Recently we attended a tasting of Texas wines from 14 wineries, held in New York City.
If you’re not familiar with Texas wines, it’s because the residents of Texas buy up much of the production, leaving little to distribute elsewhere (check on Wine.com and other online etailers). Production from this relatively new wine area has not yet amped up to keep pace with demand.
But based on the success of the wines over the last decade—Texas wineries win more than 150 medals annually at prestigious competitions in California and the Finger Lakes—there is more planting. In a few years, this will result in more bottles to go around.
Currently, the wines—red, white and rosé—are very well priced, most at $10 to $20 a bottle. That’s half the cost of a Napa Valley wine, much owing to the large amount of land available in Texas, which keeps the cost of buying acreage down.
How popular are Texas wines? The number of visitors on the main Texas wine trail (Texas Hill Country) now make it the second most popular wine route in the U.S.
So in the not-so-distant future, the appellations of Texas Hill Country and Texas High Plains—which are AVAs, American Viticultural Areas, an official designation*—may become as familiar as California’s Napa Valley and Sonoma Valley.
Today, there are more than 200 wineries in Texas. It is the fourth-largest wine producing state in the nation, after California, New York and Washington.
The classic Bordeaux grapes are planted, along with Rhone grapes, some Italian varietals, and lots of tempranillo, the primary grape of the Rioja region of Spain.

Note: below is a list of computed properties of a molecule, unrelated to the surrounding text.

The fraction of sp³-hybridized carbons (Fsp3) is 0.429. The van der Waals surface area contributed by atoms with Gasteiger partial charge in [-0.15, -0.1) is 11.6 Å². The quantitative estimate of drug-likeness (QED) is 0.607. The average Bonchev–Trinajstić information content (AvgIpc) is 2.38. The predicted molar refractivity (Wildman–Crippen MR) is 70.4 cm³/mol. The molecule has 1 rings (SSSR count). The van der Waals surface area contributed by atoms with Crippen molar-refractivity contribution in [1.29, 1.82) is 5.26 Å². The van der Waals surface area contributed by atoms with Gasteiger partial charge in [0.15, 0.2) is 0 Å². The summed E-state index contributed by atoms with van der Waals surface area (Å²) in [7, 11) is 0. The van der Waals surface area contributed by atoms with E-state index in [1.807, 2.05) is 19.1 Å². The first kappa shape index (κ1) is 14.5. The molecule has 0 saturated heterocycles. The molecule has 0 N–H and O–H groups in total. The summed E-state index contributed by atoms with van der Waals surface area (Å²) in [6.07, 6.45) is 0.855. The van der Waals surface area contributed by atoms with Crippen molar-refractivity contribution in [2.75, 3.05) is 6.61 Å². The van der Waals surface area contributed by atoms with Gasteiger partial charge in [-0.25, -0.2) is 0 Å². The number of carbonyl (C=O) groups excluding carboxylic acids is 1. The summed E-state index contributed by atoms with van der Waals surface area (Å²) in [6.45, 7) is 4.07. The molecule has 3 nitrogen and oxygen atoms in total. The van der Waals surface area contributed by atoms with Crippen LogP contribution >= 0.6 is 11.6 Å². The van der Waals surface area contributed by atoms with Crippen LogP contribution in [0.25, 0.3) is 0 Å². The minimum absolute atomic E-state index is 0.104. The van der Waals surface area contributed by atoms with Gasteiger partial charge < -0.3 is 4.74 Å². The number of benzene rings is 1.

Cabernet Sauvignon and Chardonnay are the most planted wines in the state, followed by Merlot, Syrah, and Muscat Canelli.
Texan vintners also plant Zinfandel, Sangiovese and Viognier. The Texas Department of Agriculture lists 21 varietals grown in the state.
As in other wine regions around the world, different AVAs have terroirs that favor some varieties over others. As vintners evaluate the quality of wines produced from their land, varietals like Sauvignon Blanc and Chardonnay are planted less, while Syrah and Muscat Canelli have increased.
Great success with the wines has increased plantings of grape varietals that flourish in Italy, dolcetto and vermentino; Spain’s tempranillo; and France’s Rhone Valley’s viognier, roussanne and mourvedre.
 Texas is the fourth-largest wine growing state in the U.S. (photo courtesy Dallas Morning News).
TEXAS WINE HISTORY
The first vineyard in North America was established in Texas by Franciscan priests, around 1662 [source].
As mission outposts expanded, European settlers followed, bringing more grapevine cuttings. Vineyard plantings further developed through the 1800s.
With the burgeoning popularity of California wines in the 1970s, Texans renewed their interest in viticulture. The Bell Mountain AVA, designated in 1986, was the first established AVA in Texas.
Today, Texas has over 4,000 acres of vineyards under cultivation…and based on projections, many more to come.
If you’re headed near any of Texas’ American Viticultural Areas (AVAs, designated grape-growing regions), stop by the wineries and avail yourself of the pleasures of Texas Wines.
Also check out the Texas Wine Trail programs, for which you can buy tickets.
*An American Viticultural Area (AVA) is a designated wine grape-growing region in the U.S., with boundaries defined by the Alcohol and Tobacco Tax and Trade Bureau of the U.S. Department of the Treasury. Here’s more about it.
These designations allow a given quality, reputation, or other characteristic to characterize wines made from grapes grown in a particular AVA. California AVAs, including Napa Valley, Sonoma County and Mendocino, among others, are well-understood for the differing characteristics of their wines.
As of 2016, there were 238 recognized AVAs in the U.S.; 8 of them in Texas.
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